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Biomedical Course Syllabus
Name of Course: Epidemiology and Public Health
Course Number: VMB 766
Catalog Description of Course: This course will focus on the application of epidemiology to the field
of veterinary medicine and the study of important veterinary public health issues.
Prerequisites, Co-requisites and Enforced Prerequisites: 2nd year standing in Veterinary
Instructors: Anna Jolles, PhD; Rosalie Trevejo, DVM, MPVM, PhD
Number of term credits: 3
Weeks duration: 10 weeks
Lecture hours: 3 Clinic hours: 0 Discussion hours, 0 rounds: 0 /term
Total student contact hours per week: 3
Evaluation of Student Performance: Final grade will be average of combined scores for
epidemiology and veterinary public health portions of course.
A: 90-100%
B: 80-89%
C: 70-79%
D: 60-69%
F: <60%
The veterinary epidemiology portion of the grade will be determined as follows:
quizzes (4) = 20%
take-home practice questions (4 sets) = 20%
exam = 60%
The veterinary public health portion of the grade will be determined as follows:
Quizzes (4 @ 12.5% ea.)
Final Exam
Learning Objectives: Veterinary epidemiology adds a population –wide perspective to the students’
understanding of animal health, complementing the patient –focused approaches of clinical practice.
Course goals in veterinary epidemiology focus on four main areas of learning: (i) describing and
understanding the occurrence of disease in space and time; (ii) evaluating and interpreting diagnostic
tests; (iii) evaluating disease prevention and treatment options; and (iv) understanding study design in
veterinary medicine. These concepts will be demonstrated through lectures, discussions, exercises, and
student research-based activities to accommodate a range of student learning styles.
The public health portion of the course will familiarize students with the veterinarian’s role in the
promotion of community health and the activities and responsibilities of public health veterinarians and
allied public health professionals. Student will develop an awareness of important public health
concepts as well as the ability to communicate with colleagues on public health issues.
Measurable Student Learning Outcomes:
Following completion of this course the students are expected to be able to:
1. Describe spatio-temporal patterns of disease in populations using proper terminology, and
understand the basic processes that generate typical patterns.
2. Understand diagnostic test validity, and its implications for the predictive value of diagnostic
tests in distinguishing animals with and without disease.
3. Distinguish different study designs for evaluating treatment options in veterinary medicine,
and understand their relative strengths and weaknesses, as a basis for evaluating results
presented in the veterinary scientific literature.
4. Understand how research studies identify causes of disease in veterinary medicine;
interpret commonly used measures for communicating the role of different risk factors in
disease causation.
5. Describe the various public health roles of veterinarians and be able to explain their function
in the protection and promotion of global public health.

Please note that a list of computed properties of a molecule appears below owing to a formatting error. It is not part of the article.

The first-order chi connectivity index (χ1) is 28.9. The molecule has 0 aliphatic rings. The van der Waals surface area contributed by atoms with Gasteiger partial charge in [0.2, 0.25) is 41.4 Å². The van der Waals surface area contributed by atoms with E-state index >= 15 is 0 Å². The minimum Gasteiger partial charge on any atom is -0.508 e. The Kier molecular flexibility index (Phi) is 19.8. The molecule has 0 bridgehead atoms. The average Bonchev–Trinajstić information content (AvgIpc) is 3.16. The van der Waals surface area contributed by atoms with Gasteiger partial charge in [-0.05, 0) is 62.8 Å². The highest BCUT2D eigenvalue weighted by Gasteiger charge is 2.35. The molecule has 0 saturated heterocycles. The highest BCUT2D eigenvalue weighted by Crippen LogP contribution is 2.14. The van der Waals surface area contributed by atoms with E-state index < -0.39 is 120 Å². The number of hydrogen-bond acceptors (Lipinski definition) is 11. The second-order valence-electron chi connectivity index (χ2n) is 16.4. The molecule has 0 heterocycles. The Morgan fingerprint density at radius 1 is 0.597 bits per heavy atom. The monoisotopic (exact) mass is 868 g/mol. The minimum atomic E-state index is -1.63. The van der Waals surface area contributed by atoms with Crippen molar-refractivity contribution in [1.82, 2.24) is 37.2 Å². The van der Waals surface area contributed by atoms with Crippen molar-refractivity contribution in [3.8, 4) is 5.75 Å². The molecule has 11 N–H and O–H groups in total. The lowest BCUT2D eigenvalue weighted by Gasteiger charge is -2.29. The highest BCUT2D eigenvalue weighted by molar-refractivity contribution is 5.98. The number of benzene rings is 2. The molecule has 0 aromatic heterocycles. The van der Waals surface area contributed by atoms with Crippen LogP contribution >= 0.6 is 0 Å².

6. Recognize the public health infrastructure at the local, state, federal, and international level,
and be able to describe career opportunities for veterinarians in these settings.
7. Identify and define important zoonotic and emerging diseases; demonstrate the ability to
communicate principals of disease transmission, prevention and control to clients and the
general public.
8. Describe and apply the principles of outbreak investigation and control, including
biocontainment and biosecurity and food security.
9. Describe common food safety issues and the veterinarian’s role in maintaining health
standards in the food industry.
-Statement Regarding Students with Disabilities
"Accommodations are collaborative efforts between students, faculty and Disability Access
Services (DAS). Students with accommodations approved through DAS are responsible for
contacting the faculty member in charge of the course prior to or during the first week of the
term to discuss accommodations. Students who believe they are eligible for accommodations but
who have not yet obtained approval through DAS should contact DAS immediately at 737-4098."
Link to Statement of Expectations for Student Conduct, i.e., cheating policies
Gordis, Leon: Epidemiology, 4th ed. (2009).
Clinical Approaches to Zoonoses, Rabinowitz & Conti, (2009), Saunders.
AVMA Collections: Zoonosis Updates,, 2010.
Zoonoses and Communicable Diseases Common to Man and Animals, 3rd edition Volume I
Bacterioses and Mycoses, Pedro N. Acha and Boris Szyfres (2003).
Control of Communicable Diseases in Man, 19th edition, Abram S. Benenson, editor, (2009)-reserve
status “pending”.
Control of Communicable Diseases Manual 19th edition, David Heymann, editor, (2008), APHA.
Food Microbiology; Fundamentals and Frontiers, 3rd edition, Michael P. Doyle and Larry R. Beuchat,
editors, 2007, American Society for Microbiology, Washington, DC
Methods, learning resources: Lectures, in-class quizzes, take-home quizzes, in-class
discussions, take-home practice questions, text book.
More detailed syllabus or course notes available on Web in more detail: yes
no X
Course Content:
Patterns of disease occurrence
Diagnostic tests – evaluation & interpretation
Observational study designs
Evaluating treatment options - randomized trials
Epidemiology case studies and exam
discussion total contact
Introduction to Veterinary public health
Biosafety outbreak
Role of State
Public Health
Foodborne disease and food safety, Antibiotic
Disaster response, public health exam